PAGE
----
Lon Kruger’s club is ready, finally, for a facelift. Buddy Hield, Isaiah Cousins and Ryan Spangler started every game over the past three seasons as key cogs for a squad that progressed from simply an NCAA Tournament team into a national championship contender, advancing to the Final Four a year ago. Now, all three are gone. Hield — a National Player of the Year and the face of the program — and Cousins were NBA Draft picks, and Spangler snagged a free agent deal. So that’s significant talent.
“It’ll be a new squad, a new identity,” Kruger says. “The guys returning have to be careful not to think that it’s just going to happen again or continue like it has been. They have to establish their own way, take from those old guys last year, the veterans last year, what they can, what they learned. Now they have to develop their own identity and see what they can make of that.”
The Sooners should still have a strong identity, fronted by the other player to start every game the past three seasons: guard Jordan Woodard, a versatile senior capable of playing any of the guard spots. Emerging big man Khadeem Lattin also returns as a starter, giving Oklahoma two premium pieces to front a roster still boasting talent stacked from solid recruiting.
All Big 12 predictions and a full preview of each team in the conference can be found in the Athlon Sports 2016-17 Preview Magazine, available in our online store and on newsstands everywhere.
At a Glance
HEAD COACH: Lon Kruger
2015-16 RECORD (BIG 12): 29–8 (12–6)
2015-16 POSTSEASON: NCAA: Lost to Villanova 95–51 in the Final Four
2016-17 PREDICTION: Sixth in Big 12
G Buddy Hield (25.0 ppg, 5.7 rpg)
G Isaiah Cousins (12.6 ppg, 4.5 rpg, 4.5 apg)
F Ryan Spangler (10.2 ppg, 9.0 rpg)
G Dinjiyl Walker (3.3 ppg)
Lattin provided the Sooners with a strong presence during their Final Four run, earning a nod on the Big 12 All-Defensive Team and leading the league with 2.1 blocked shots per game. Entering his junior year, it’s now time for Lattin to bring more offense. The athletic forward is capable, after leading Oklahoma with a 55.7 field goal percentage in averaging 5.6 points. And with so much firepower lost, he needs to look to score more.
Dante Buford was the Sooners’ top reserve in minutes played a year ago and figures to seize a starting spot. Freshman Matt Freeman could provide a challenge to Buford, or play alongside him if there’s a move to go bigger. However it shakes out, the Sooners need one — or both — to stretch defenses from the outside in.
Center Jamuni McNeace showed flashes of potential as a redshirt freshman and should earn a bigger role off the bench. The Sooners lost one potential key piece when 7-footer Akolda Manyang ran into problems off the court and was dismissed from the squad.
Much of Oklahoma’s success could revolve around the point, where Woodard seeks to return after trading places with Cousins last year. It’s what the gritty Woodard wants, yet Kruger will demand a more vocal presence out of him at the spot.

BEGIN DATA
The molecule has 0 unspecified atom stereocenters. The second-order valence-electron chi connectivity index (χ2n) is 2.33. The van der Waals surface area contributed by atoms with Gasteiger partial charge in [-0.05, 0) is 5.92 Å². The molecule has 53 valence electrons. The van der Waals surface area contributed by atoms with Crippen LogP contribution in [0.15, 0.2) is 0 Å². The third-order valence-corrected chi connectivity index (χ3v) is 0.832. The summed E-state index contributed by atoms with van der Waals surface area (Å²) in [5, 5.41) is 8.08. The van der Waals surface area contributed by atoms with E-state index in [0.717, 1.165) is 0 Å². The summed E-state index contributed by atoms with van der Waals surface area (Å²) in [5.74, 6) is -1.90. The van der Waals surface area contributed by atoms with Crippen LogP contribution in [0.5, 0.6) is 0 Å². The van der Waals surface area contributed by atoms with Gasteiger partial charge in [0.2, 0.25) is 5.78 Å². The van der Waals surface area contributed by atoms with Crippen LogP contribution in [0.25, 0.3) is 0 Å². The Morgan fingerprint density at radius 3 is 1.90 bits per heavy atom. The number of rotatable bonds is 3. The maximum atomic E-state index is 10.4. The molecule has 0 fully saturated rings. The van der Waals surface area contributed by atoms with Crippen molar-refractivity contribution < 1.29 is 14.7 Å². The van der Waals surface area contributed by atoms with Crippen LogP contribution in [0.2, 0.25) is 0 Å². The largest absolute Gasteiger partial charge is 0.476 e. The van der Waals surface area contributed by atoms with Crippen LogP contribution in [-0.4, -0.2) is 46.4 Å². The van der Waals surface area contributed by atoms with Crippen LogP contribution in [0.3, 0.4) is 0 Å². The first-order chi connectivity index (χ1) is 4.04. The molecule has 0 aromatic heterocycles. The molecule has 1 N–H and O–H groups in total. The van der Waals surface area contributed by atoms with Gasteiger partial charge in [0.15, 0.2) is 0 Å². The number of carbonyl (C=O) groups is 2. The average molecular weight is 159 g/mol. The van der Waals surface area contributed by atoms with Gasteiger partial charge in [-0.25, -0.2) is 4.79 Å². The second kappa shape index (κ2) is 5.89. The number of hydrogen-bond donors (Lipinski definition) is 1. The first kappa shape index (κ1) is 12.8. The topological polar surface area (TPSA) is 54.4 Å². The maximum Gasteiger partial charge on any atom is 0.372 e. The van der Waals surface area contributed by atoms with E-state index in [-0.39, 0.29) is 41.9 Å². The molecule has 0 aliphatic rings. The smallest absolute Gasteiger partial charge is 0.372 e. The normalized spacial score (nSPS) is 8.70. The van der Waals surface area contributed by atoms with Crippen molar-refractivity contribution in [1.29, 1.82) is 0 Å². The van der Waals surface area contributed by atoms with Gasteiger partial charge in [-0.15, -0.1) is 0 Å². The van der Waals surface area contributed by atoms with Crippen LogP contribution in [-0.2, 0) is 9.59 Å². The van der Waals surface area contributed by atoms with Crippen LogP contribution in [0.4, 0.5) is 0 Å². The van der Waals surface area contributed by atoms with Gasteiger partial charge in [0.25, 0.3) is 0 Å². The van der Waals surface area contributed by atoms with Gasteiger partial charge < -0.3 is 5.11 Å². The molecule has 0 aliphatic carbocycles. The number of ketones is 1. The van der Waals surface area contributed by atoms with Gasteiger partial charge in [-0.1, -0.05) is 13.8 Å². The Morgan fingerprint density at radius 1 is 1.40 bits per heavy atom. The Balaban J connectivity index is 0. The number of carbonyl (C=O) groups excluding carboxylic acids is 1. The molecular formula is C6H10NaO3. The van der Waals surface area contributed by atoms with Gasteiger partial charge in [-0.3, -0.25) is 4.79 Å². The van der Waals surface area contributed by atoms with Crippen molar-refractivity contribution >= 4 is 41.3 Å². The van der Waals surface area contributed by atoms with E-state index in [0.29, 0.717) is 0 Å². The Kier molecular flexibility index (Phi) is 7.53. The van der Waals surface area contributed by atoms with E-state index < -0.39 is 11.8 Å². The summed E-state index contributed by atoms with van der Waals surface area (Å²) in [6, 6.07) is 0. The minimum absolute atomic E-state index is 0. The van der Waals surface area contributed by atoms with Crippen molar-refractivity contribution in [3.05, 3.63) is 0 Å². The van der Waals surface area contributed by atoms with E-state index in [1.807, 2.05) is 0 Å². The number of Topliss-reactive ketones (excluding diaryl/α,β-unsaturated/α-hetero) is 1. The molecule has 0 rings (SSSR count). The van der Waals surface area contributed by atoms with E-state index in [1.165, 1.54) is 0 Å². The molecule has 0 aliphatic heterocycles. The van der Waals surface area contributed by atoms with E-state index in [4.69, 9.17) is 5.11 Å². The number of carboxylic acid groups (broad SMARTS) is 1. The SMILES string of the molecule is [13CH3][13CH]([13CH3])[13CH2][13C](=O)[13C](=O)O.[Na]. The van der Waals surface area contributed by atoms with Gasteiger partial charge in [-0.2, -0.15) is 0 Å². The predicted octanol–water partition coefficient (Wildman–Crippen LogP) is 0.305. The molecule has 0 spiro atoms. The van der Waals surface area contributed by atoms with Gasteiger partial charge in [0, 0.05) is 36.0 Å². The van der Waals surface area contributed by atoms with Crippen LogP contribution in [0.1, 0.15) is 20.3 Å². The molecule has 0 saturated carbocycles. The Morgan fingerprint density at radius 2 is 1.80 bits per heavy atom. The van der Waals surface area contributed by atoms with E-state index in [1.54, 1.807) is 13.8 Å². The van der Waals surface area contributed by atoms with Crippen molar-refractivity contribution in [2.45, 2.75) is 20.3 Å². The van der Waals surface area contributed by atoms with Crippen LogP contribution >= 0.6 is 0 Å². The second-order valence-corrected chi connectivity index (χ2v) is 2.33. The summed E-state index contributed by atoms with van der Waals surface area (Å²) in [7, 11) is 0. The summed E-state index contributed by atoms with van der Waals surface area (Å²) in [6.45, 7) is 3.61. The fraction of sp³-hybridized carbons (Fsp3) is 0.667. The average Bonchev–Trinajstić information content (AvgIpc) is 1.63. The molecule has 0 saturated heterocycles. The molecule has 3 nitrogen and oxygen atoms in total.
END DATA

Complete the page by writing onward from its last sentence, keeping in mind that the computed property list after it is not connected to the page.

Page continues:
“I expect to play point guard, but if not I’m going to play any type of guard,” says Woodard, who finished second on the team in scoring (13.0 ppg) and 3-pointers made (80) last season.
Christian James surged at the end of last season, putting himself in position to join the starting five. James nearly doubled his regular-season production in the NCAA Tournament, averaging 4.8 points and 3.6 rebounds in five postseason games. He scored 12 points against Texas A&M in one tournament win and pulled down a career-high 10 rebounds against Oregon in the West Region final.
If it’s not Woodard at the point, it’ll be Darrion Strong, who averaged 17.7 points and 3.3 assists at Coffeyville (Kan.) Community College last season.
Rashard Odomes is in position to carve a bigger role off the bench. And there’s room for either of two freshmen — Kameron McGusty or Jordan Shepherd — to make an impact in the rotation.
Junior college pickup Darrion Strong was a key addition, giving the Sooners needed flexibility and depth at the point. Matt Freeman, a New Zealander who redshirted last season after joining the Sooners in January, will fill a major role and could push to start. Freshman guards Jordan Shepherd and Kameron McGusty are battling to join the rotation. Forward Kristian Doolittle is a four-star prospect who is a redshirt candidate.
There’s a bit of a rebuild taking place in Norman. Kruger is even working with an overhauled staff, after longtime assistants Steve Henson and Lew Hill left for head coaching gigs. Still, the Sooners aren’t due for some major drop-off. Kruger has consistently added talent to the program, lending to a sort of next-wave appeal and a sense that it can remain relevant and make an NCAA Tournament run.
The point position is worth watching, along with the continued development of Lattin, Buford and James, who must prove they’re ready for premium roles.
Woodward has plenty of confidence in his teammates. “I’m disappointed that people don’t realize how many good pieces we’re going to have next year,” he says.